Why do long-hours still fail to produce the goods?

Why is it that British workers put in longer hours than many of our overseas
competitors and yet our productivity still lags up to 40 per cent behind? For
years, academics and experts have been putting forward answers: we don’t train
our people; the stockmarket forces us to concentrate on short-term results; our
regulatory framework is too strict; we lack the competitive geneÉ

A year ago, The Work Foundation joined the debate when it set up its Work
and Enterprise Panel of Inquiry – an employer-led initiative involving some of
the UK’s top firms, including Lloyds TSB, Tesco, AstraZeneca, Microsoft UK,
Manpower, and employment law firm, Eversheds.

Using a mixture of qualitative and quantitative research, the panel is
analysing the links between productivity and high-performance working and will
deliver its report at the end of October. But as it moves into the last stages
of its research it has become clear to the panel there is no single driver of
productivity. Rather, the panel believes there are five key themes. These are:
people management; shareholders; customers and other stakeholders; regulation;
and innovation. None of these can be looked at in isolation – but together they
make for high-performance working.

There is no research that directly links productivity and innovation. But
broadly speaking, innovation is doing something new and in business terms this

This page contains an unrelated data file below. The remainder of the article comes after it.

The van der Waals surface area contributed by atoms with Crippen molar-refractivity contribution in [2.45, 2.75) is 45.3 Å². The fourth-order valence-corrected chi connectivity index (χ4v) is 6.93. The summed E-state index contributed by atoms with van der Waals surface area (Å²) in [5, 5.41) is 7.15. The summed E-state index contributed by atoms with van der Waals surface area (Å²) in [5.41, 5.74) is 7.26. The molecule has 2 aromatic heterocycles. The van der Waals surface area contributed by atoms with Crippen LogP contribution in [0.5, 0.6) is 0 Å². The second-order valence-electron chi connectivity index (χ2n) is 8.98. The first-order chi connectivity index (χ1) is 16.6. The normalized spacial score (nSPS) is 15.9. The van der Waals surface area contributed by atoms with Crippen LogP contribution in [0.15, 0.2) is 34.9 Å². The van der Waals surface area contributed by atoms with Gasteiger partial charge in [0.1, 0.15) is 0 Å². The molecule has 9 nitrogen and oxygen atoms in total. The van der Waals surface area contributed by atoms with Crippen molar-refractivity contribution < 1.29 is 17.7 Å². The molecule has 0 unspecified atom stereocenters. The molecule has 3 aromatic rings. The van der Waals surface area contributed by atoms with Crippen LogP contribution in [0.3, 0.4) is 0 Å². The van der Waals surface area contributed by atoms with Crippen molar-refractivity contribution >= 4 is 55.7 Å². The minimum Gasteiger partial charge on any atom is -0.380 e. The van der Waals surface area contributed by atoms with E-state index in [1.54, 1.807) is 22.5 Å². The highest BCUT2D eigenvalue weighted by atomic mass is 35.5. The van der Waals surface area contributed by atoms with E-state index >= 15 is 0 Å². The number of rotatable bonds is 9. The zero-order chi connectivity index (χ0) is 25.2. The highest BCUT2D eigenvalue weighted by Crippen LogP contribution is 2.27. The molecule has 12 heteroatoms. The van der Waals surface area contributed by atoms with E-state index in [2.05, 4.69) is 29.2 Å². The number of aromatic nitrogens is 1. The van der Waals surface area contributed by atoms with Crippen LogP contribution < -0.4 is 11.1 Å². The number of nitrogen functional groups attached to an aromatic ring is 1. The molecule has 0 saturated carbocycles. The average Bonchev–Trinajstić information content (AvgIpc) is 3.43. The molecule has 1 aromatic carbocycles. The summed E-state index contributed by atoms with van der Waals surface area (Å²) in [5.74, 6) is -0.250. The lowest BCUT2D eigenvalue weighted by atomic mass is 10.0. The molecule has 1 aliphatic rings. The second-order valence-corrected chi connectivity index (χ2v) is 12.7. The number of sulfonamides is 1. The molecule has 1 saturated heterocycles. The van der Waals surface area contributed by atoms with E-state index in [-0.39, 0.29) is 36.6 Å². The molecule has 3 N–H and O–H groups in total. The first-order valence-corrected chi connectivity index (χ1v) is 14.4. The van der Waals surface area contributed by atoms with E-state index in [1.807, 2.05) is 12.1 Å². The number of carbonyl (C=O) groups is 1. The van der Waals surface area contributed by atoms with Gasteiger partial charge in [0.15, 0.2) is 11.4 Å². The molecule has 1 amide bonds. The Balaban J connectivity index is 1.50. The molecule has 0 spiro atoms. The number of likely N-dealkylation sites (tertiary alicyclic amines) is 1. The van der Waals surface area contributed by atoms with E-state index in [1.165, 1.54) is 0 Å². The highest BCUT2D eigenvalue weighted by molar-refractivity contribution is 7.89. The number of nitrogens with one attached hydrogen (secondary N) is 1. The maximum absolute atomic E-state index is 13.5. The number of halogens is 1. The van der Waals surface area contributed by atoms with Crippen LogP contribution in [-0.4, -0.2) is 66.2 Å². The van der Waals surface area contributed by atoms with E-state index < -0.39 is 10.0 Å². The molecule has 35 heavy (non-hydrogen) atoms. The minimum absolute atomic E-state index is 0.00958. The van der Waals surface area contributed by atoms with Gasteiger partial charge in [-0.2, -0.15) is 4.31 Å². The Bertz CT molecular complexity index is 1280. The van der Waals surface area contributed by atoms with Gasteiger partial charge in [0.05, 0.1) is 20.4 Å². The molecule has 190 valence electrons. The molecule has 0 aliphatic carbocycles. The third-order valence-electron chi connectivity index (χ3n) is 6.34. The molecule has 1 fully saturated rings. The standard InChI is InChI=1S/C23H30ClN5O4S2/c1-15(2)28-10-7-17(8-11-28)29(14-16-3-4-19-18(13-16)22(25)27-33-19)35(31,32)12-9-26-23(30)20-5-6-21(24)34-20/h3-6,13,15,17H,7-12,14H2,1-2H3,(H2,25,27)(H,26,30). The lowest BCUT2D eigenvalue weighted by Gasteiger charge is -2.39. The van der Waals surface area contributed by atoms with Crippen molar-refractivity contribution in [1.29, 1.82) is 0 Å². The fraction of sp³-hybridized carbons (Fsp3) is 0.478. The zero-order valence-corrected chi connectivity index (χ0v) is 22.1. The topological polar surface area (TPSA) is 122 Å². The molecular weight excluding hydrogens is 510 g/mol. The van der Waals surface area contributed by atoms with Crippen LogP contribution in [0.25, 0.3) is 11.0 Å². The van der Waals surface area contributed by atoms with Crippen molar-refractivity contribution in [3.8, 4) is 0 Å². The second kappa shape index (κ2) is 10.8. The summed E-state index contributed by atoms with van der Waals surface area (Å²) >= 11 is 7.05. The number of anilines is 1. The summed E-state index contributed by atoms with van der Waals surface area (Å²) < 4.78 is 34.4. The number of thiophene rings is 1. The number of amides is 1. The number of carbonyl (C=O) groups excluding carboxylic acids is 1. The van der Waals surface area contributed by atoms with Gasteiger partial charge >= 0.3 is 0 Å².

has, until quite recently, been confined to technology and processes – we
create new products or we free up our delivery mechanisms, and we engage the
wider workforce with a classic suggestion scheme and a bottle of scotch to the
best idea.

Now business is coming to understand that innovation is about much more than
that. It is about how we work and it happens every day. The Work and
Enterprise’s Panel has interviewed chief executives, managers and employees who
reinforce the message that innovation is not confined to the research and
development team.

There is a danger that our 1990s obsession with re-engineering and change
management has confused our understanding of innovation. Yes, innovation leads
to change, but in an evolutionary way. Regular restructuring, while keeping
people on their toes, is not innovating, nor is it creating an environment
where innovation can flourish.

HR has a pivotal role to play in ensuring that firms use innovation in its
true sense to drive performance.

You can teach people to think, but you have to organise people to innovate.
Every aspect of people policy and practice should be geared to creating an
environment where innovation and creativity can flourish.

But the HR team must be innovators too. HR has been managing other people’s
failure and picking up the pieces when business plans go wrong. It is becoming
clear from the Work and Enterprise Panel’s research that this isn’t the way HR
works in a high-performing organisation.

In the high-performance firm everyone is an innovator and every function is
looking for the next big idea.

By Rebecca Harding, Chief economist, The Work Foundation

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